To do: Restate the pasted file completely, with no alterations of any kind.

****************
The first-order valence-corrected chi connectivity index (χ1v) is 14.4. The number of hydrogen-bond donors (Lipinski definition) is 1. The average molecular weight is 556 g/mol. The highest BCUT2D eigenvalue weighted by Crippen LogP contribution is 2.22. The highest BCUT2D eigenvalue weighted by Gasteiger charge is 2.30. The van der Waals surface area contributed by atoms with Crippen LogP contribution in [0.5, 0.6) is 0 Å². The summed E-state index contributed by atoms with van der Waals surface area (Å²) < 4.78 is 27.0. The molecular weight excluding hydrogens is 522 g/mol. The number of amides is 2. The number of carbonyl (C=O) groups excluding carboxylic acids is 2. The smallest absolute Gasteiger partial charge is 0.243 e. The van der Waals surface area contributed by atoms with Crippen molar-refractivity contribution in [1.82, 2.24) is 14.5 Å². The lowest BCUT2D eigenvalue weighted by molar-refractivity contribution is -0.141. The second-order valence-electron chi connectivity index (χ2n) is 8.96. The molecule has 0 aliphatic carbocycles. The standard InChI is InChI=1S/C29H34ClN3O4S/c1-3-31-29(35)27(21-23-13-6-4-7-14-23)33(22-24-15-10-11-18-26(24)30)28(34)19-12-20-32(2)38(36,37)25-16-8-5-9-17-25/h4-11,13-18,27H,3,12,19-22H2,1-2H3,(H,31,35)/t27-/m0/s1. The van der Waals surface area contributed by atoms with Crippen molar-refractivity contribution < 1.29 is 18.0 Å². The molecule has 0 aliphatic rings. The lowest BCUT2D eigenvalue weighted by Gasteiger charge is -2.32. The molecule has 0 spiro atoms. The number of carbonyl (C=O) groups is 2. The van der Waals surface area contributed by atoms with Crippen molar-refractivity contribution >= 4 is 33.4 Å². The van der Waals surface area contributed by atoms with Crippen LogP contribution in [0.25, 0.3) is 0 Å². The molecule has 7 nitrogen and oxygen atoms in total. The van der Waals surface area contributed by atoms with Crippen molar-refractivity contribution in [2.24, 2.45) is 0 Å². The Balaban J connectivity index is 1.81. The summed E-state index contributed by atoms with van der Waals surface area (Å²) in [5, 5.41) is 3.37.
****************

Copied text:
The first-order valence-corrected chi connectivity index (χ1v) is 14.4. The number of hydrogen-bond donors (Lipinski definition) is 1. The average molecular weight is 556 g/mol. The highest BCUT2D eigenvalue weighted by Crippen LogP contribution is 2.22. The highest BCUT2D eigenvalue weighted by Gasteiger charge is 2.30. The van der Waals surface area contributed by atoms with Crippen LogP contribution in [0.5, 0.6) is 0 Å². The summed E-state index contributed by atoms with van der Waals surface area (Å²) < 4.78 is 27.0. The molecular weight excluding hydrogens is 522 g/mol. The number of amides is 2. The number of carbonyl (C=O) groups excluding carboxylic acids is 2. The smallest absolute Gasteiger partial charge is 0.243 e. The van der Waals surface area contributed by atoms with Crippen molar-refractivity contribution in [1.82, 2.24) is 14.5 Å². The lowest BCUT2D eigenvalue weighted by molar-refractivity contribution is -0.141. The second-order valence-electron chi connectivity index (χ2n) is 8.96. The molecule has 0 aliphatic carbocycles. The standard InChI is InChI=1S/C29H34ClN3O4S/c1-3-31-29(35)27(21-23-13-6-4-7-14-23)33(22-24-15-10-11-18-26(24)30)28(34)19-12-20-32(2)38(36,37)25-16-8-5-9-17-25/h4-11,13-18,27H,3,12,19-22H2,1-2H3,(H,31,35)/t27-/m0/s1. The van der Waals surface area contributed by atoms with Crippen molar-refractivity contribution < 1.29 is 18.0 Å². The molecule has 0 aliphatic rings. The lowest BCUT2D eigenvalue weighted by Gasteiger charge is -2.32. The molecule has 0 spiro atoms. The number of carbonyl (C=O) groups is 2. The van der Waals surface area contributed by atoms with Crippen molar-refractivity contribution >= 4 is 33.4 Å². The van der Waals surface area contributed by atoms with Crippen LogP contribution in [0.25, 0.3) is 0 Å². The molecule has 7 nitrogen and oxygen atoms in total. The van der Waals surface area contributed by atoms with Crippen molar-refractivity contribution in [2.24, 2.45) is 0 Å². The Balaban J connectivity index is 1.81. The summed E-state index contributed by atoms with van der Waals surface area (Å²) in [5, 5.41) is 3.37.